Benign refers to a condition, tumour or growth that is not cancerous. This means that it does not spread to other parts of the body. It does not invade nearby tissue. Sometimes, a condition is called benign to suggest it is not dangerous or serious.
In general, a benign tumour grows slowly and is not harmful. However, this is not always the case.
A benign tumour may grow big enough or be found near blood vessels, the brain, nerves or organs. As a result, it can cause problems locally without spreading to another part of the body. Sometimes, these problems can be serious.
The opposite of benign is malignant.
Hall JE. Genetic control of protein synthesis, cell function, and cell reproduction. In: Hall JE, ed. Guyton and Hall Textbook of Medical Physiology. 13th ed. Philadelphia, PA: Elsevier; 2016:chap 3.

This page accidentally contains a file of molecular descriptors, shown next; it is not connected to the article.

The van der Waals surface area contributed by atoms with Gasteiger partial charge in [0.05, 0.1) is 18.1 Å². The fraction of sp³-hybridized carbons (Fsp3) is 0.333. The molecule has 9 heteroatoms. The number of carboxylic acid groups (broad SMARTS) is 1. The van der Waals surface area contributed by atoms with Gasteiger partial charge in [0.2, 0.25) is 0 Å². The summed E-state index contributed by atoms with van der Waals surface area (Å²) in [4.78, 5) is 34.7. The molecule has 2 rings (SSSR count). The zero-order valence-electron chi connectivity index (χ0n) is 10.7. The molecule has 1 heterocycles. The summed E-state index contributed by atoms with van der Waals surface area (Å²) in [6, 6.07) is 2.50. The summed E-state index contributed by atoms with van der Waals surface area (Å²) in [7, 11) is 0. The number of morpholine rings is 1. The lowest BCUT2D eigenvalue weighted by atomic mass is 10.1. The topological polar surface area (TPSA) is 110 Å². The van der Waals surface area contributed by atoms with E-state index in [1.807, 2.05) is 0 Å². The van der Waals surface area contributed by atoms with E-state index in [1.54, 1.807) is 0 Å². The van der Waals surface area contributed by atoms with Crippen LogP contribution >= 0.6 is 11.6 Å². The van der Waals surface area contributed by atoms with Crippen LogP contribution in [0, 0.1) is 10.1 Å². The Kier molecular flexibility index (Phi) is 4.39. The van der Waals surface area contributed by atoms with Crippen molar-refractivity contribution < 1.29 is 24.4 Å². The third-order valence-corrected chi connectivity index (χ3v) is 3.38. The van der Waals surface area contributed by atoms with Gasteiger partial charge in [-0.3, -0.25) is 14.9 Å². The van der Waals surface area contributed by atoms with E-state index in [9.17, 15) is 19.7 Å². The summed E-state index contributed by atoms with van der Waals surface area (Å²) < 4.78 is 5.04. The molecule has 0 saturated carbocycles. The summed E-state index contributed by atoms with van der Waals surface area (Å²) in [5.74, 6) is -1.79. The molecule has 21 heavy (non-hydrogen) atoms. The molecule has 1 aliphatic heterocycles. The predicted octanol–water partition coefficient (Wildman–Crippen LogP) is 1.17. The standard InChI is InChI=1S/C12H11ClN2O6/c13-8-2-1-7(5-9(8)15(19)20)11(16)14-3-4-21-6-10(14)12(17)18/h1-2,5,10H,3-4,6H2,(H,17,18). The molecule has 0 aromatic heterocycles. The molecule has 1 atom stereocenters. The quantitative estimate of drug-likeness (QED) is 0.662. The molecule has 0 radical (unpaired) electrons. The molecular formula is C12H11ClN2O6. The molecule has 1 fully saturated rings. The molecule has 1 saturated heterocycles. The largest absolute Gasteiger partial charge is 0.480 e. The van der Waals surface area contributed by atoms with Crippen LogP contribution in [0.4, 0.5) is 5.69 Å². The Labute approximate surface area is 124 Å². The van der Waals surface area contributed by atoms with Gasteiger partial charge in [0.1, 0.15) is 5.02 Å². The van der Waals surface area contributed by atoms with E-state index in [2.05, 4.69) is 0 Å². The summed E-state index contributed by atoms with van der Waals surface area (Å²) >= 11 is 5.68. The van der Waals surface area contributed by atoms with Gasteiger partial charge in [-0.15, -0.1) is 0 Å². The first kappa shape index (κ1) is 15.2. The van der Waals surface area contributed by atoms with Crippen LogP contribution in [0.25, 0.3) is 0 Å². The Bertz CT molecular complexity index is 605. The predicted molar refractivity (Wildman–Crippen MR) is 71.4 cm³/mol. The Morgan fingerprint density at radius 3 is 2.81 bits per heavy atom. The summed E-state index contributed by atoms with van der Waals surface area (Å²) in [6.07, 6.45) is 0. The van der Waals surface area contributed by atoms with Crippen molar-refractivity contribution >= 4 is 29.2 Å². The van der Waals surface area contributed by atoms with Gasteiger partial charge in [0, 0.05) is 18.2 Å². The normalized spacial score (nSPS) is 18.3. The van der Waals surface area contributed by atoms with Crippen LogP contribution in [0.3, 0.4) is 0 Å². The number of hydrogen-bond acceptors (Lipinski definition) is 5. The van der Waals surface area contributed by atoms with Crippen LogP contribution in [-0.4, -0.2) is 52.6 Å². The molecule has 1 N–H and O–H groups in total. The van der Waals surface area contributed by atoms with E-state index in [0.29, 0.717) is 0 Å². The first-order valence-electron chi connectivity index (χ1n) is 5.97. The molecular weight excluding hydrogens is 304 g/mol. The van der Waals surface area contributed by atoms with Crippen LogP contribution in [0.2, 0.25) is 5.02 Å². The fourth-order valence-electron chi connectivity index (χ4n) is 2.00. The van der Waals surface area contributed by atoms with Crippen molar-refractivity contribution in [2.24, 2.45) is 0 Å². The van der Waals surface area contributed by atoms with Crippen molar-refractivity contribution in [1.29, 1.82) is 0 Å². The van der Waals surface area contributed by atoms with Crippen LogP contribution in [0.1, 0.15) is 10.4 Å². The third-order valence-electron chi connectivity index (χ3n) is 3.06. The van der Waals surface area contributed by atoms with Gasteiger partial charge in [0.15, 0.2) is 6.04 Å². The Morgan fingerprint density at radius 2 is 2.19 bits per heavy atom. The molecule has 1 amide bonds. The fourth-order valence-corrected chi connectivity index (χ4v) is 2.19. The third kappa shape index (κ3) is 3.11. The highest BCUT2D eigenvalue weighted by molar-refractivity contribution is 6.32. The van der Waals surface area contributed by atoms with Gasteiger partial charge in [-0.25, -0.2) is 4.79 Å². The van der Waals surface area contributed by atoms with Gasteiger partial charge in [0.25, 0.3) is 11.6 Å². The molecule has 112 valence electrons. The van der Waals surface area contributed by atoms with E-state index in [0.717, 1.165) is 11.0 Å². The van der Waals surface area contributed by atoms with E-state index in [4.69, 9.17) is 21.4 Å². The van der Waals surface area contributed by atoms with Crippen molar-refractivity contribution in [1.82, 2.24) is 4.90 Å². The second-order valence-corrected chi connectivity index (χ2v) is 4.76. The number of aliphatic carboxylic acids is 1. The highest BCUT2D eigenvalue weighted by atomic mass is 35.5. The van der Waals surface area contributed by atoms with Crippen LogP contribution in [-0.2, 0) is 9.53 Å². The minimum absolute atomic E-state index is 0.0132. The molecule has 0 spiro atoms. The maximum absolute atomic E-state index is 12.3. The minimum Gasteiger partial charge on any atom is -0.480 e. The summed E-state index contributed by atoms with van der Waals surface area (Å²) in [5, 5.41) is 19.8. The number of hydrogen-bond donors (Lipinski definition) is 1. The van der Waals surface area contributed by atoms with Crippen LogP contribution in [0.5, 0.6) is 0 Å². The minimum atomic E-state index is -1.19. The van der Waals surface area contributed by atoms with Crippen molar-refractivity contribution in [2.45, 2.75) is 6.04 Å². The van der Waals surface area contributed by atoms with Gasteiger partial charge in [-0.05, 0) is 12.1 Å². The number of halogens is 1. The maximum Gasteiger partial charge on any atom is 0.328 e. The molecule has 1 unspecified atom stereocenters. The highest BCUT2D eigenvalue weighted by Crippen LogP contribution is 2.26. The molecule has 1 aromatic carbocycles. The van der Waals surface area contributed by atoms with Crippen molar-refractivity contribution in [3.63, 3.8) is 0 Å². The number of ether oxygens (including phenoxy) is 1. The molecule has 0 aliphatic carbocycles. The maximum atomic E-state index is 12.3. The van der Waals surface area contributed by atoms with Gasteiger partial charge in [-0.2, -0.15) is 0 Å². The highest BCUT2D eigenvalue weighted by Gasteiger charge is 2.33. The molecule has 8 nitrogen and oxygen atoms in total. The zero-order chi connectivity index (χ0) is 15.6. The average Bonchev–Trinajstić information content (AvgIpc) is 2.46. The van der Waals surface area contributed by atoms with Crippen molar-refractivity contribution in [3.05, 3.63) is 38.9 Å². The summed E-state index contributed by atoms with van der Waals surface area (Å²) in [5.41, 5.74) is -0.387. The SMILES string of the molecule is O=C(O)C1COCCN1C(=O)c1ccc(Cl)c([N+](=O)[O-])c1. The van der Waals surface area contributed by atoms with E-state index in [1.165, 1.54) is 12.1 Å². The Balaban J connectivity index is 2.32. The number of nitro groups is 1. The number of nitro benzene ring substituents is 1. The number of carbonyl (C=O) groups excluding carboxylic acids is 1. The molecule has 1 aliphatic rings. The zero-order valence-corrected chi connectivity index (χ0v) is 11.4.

The information provided herein should not be used during any medical emergency or for the diagnosis or treatment of any medical condition. A licensed physician should be consulted for diagnosis and treatment of any and all medical conditions. Links to other sites are provided for information only -- they do not constitute endorsements of any other sites. Content provided by A.D.A.M and is prepared for the United States of America. Recommended treatments may not be applicable, available, or permissible in Canada or other jurisdictions. A.D.A.M. is accredited by URAC, also known as the American Accreditation HealthCare Commission (www.urac.org). URAC’s accreditation program is an independent audit to verify that A.D.A.M. follows rigorous standards of quality and accountability. A.D.A.M. is also a founding member of Hi-Ethics and subscribes to the principles of the Health on the Net Foundation (www.hon.ch